postmenarchal girls 10 to 17 years of age (mean age 14.1 years) with heterozygous familial

hypercholesterolemia (FH) or severe hypercholesterolemia, were randomized to atorvastatin calcium

(n=140) or placebo (n=47) for 26 weeks and then all received atorvastatin calcium for 26 weeks.

Inclusion in the study required 1) a baseline LDL-C level ≥ 190 mg/dL or 2) a baseline LDL-C level ≥

160 mg/dL and positive family history of FH or documented premature cardiovascular disease in a first

or second-degree relative. The mean baseline LDL-C value was 218.6 mg/dL (range: 138.5 to 385.0

mg/dL) in the atorvastatin calcium group compared to 230.0 mg/dL (range: 160.0 to 324.5 mg/dL) in the

placebo group. The dosage of atorvastatin calcium (once daily) was 10 mg for the first 4 weeks and

uptitrated to 20 mg if the LDL-C level was > 130 mg/dL. The number of atorvastatin calcium-treated

patients who required uptitration to 20 mg after Week 4 during the double-blind phase was 80 (57.1%).

Atorvastatin calcium significantly decreased plasma levels of total-C, LDL-C, triglycerides, and

apolipoprotein B during the 26-week double-blind phase (see Table 10).

TABLE 10. Lipid-altering Effects of Atorvastatin Calcium in Adolescent Boys and

Girls with Heterozygous Familial Hypercholesterolemia or Severe

Hypercholesterolemia (Mean Percentage Change from Baseline at Endpoint in

Intention-to-Treat Population)

DOSAGE

N

Total-C LDL-C HDL-C TG Apolipoprotein B

Placebo

-1.5

-0.4

-1.9

Atorvastatin Calcium Tablets

-31.4

-39.6

The mean achieved LDL-C value was 130.7 mg/dL (range: 70.0 to 242.0 mg/dL) in the atorvastatin

calcium group compared to 228.5 mg/dL (range: 152.0 to 385.0 mg/dL) in the placebo group during the

26-week double-blind phase.

The safety and efficacy of doses above 20 mg have not been studied in controlled trials in children. The

long-term efficacy of atorvastatin therapy in childhood to reduce morbidity and mortality in adulthood

has not been established.

15 REFERENCES

National Cholesterol Education Program (NCEP): Highlights of the Report of the Expert Panel on

Blood Cholesterol Levels in Children and Adolescents, Pediatrics. 89(3):495-501. 1992.

16 HOW SUPPLIED/STORAGE AND HANDLING

Atorvastatin calcium tablets are supplied as white, oval, biconvex film-coated tablets of atorvastatin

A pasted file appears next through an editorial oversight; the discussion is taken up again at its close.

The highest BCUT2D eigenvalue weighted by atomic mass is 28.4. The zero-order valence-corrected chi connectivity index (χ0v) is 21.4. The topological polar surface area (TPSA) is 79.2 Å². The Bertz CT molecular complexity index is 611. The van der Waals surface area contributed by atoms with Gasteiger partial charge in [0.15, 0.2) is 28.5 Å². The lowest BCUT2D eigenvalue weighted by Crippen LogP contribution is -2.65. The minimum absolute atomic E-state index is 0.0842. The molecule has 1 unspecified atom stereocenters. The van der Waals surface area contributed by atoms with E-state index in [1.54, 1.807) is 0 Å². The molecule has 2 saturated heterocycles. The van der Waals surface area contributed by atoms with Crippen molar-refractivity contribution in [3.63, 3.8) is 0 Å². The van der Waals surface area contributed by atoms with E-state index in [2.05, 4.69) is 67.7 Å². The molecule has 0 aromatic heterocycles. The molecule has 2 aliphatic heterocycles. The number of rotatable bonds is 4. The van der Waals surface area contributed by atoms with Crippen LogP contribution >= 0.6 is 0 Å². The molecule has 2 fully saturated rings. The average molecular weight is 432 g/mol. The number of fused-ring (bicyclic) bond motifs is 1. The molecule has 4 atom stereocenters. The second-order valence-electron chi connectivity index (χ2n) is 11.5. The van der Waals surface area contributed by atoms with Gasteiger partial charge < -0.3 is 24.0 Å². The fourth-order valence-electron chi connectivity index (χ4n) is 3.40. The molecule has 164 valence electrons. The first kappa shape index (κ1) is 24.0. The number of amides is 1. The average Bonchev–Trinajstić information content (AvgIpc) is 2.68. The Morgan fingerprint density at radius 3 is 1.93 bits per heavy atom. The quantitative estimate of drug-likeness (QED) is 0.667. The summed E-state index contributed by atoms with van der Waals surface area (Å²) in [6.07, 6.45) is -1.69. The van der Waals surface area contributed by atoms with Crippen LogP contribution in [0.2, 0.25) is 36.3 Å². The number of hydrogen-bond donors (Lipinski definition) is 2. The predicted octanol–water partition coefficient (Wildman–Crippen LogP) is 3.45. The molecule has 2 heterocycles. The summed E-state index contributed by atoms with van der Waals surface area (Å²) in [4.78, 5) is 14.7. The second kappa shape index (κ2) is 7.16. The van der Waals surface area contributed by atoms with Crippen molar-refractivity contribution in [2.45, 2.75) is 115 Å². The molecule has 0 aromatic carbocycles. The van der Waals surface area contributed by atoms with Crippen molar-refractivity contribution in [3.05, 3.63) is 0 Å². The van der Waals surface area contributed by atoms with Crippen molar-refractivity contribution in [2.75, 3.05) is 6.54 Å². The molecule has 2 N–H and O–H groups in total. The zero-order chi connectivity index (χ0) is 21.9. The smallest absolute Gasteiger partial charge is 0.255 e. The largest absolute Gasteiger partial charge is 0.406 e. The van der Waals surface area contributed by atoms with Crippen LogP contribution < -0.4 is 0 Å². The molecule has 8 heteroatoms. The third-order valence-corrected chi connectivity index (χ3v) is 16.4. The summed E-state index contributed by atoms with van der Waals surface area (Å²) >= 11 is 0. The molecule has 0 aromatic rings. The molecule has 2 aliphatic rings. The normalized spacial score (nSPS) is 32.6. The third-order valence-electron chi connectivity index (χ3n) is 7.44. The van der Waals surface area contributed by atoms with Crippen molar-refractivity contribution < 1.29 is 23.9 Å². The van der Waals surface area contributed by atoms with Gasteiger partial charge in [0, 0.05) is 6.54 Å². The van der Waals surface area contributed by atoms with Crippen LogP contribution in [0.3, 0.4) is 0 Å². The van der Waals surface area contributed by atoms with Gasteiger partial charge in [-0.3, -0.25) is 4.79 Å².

calcium containing 40 mg atorvastatin.

40 mg tablets: Atorvastatin calcium tablets, 40 mg, are available for oral administration as white, oval,

biconvex film-coated tablets, engraved “APO” on one side, “ATV40” on the other side.

Bottles of 30 (NDC 58517-001-30)

Storage Store at 20° to 25°C (68° to 77°F); excursions permitted to 15° to 30°C (59° to 86°F) [see USP

Controlled Room Temperature].

Dispense in a tight container [see USP].

17 PATIENT COUNSELING INFORMATION

Patients taking atorvastatin calcium tablets should be advised that cholesterol is a chronic condition and

they should adhere to their medication along with their National Cholesterol Education Program

(NCEP)-recommended diet, a regular exercise program as appropriate, and periodic testing of a fasting

lipid panel to determine goal attainment.

Patients should be advised about substances they should not take concomitantly with atorvastatin

[see Warnings and Precautions (5.1)]. Patients should also be advised to inform other healthcare

professionals prescribing a new medication that they are taking atorvastatin calcium tablets.

17.1 Muscle Pain

All patients starting therapy with atorvastatin calcium tablets should be advised of the risk of myopathy

and told to report promptly any unexplained muscle pain, tenderness, or weakness particularly if

accompanied by malaise or fever or if these muscle signs or symptoms persist after discontinuing

atorvastatin calcium. The risk of this occurring is increased when taking certain types of medication or

consuming larger quantities (>1 liter) of grapefruit juice. They should discuss all medication, both

prescription and over the counter, with their healthcare professional.

17.2 Liver Enzymes

It is recommended that liver enzyme tests be performed before the initiation of atorvastatin calcium

tablets and if signs or symptoms of liver injury occur. All patients treated with atorvastatin calcium

tablets should be advised to report promptly any symptoms that may indicate liver injury, including

fatigue, anorexia, right upper abdominal discomfort, dark urine, or jaundice.

17.3 Pregnancy

Women of childbearing age should be advised to use an effective method of birth control to prevent

pregnancy while using atorvastatin calcium tablets. Discuss future pregnancy plans with your patients,

and discuss when to stop atorvastatin calcium tablets if they are trying to conceive. Patients should be

advised that if they become pregnant, they should stop taking atorvastatin calcium tablets and call their

healthcare professional.

17.4 Breastfeeding

Women who are breastfeeding should be advised to not use atorvastatin calcium tablets. Patients who

have a lipid disorder and are breastfeeding, should be advised to discuss the options with their

healthcare professional.

Maalox TC® is a registered trademark of Novartis Consumer Health Inc.

Distributed By:

New Horizon Rx Group, LLC,

Kenner, LA 70062

Manufactured By:

Apotex Inc.

Toronto, ON

Canada, M9L 1T9

Rev. 11/13

PATIENT INFORMATION